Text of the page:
|description||Magnetic Resonance Imaging (MRI) is a non-invasive method that can be used to study liquids like water in natural porous media. It is capable to image water content distributions, as well as water flow, diffusion, and solute transport. However, conventional MRI is hampered by inherently short relaxation times in soils. This limitation may be overcome by the used of MRI pulse sequences with ultra-short detection times like SPRITE (single point ramped imaging with T1 enhancement), UTE (ultrashort echo time), or ZTE (zero echo time). Such methods have not been used on soil cores and in combination with tracer tracking methods. In this thesis, existing pulse sequences will be adapted for soil by systematic assessment of pulse sequence parameters to explore the limits in terms of image quality, resolution, and detection. For this, artificial and natural soil cores will be used. |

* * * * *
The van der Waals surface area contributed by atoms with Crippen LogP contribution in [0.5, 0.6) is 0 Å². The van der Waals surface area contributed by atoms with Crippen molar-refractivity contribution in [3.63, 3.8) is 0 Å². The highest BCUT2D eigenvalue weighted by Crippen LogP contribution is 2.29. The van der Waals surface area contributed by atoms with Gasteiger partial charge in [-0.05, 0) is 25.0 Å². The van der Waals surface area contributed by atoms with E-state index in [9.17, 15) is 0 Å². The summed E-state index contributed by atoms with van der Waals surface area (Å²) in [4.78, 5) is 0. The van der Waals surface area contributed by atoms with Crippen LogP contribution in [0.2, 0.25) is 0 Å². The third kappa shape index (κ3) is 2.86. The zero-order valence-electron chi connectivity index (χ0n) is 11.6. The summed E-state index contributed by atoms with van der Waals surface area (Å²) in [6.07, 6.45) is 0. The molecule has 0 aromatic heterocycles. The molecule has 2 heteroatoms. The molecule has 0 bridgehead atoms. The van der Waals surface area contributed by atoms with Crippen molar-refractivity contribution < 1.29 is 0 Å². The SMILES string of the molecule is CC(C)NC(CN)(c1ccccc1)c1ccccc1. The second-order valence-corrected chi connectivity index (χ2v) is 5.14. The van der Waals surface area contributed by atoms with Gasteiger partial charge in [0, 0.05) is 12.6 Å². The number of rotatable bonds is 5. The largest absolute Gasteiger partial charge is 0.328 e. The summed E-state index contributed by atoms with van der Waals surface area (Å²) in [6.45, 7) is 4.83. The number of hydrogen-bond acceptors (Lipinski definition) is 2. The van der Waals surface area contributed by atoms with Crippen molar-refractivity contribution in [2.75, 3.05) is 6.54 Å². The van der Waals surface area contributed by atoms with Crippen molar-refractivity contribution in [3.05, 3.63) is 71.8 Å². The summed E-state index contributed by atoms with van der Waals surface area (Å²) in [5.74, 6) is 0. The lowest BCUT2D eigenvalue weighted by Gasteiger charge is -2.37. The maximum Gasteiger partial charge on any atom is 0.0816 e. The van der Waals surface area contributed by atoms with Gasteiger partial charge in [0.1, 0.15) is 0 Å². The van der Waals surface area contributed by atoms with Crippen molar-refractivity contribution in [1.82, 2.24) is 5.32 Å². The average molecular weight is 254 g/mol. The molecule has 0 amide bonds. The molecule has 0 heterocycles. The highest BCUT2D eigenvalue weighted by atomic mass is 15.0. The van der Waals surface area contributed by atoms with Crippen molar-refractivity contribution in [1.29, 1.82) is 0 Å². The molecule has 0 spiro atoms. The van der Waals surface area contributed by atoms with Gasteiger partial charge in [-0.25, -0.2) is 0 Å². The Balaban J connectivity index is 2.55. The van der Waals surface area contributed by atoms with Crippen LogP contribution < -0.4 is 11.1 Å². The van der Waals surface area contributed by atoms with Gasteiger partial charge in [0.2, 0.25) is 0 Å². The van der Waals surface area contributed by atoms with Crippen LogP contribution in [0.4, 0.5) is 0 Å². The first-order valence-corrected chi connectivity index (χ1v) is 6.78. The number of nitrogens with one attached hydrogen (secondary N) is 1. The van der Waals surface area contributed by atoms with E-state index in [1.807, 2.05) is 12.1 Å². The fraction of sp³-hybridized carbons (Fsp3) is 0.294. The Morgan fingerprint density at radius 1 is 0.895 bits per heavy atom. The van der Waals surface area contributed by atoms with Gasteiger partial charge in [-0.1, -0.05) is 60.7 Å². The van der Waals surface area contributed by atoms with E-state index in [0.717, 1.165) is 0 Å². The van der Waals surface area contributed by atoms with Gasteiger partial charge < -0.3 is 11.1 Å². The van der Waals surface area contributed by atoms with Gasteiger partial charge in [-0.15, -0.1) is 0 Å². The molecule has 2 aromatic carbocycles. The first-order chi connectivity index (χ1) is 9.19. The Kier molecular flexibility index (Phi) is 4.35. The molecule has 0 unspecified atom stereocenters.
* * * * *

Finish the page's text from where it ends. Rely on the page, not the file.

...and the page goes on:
This thesis requires your willingness to come to and work in the Forschungszentrum Jülich for six months.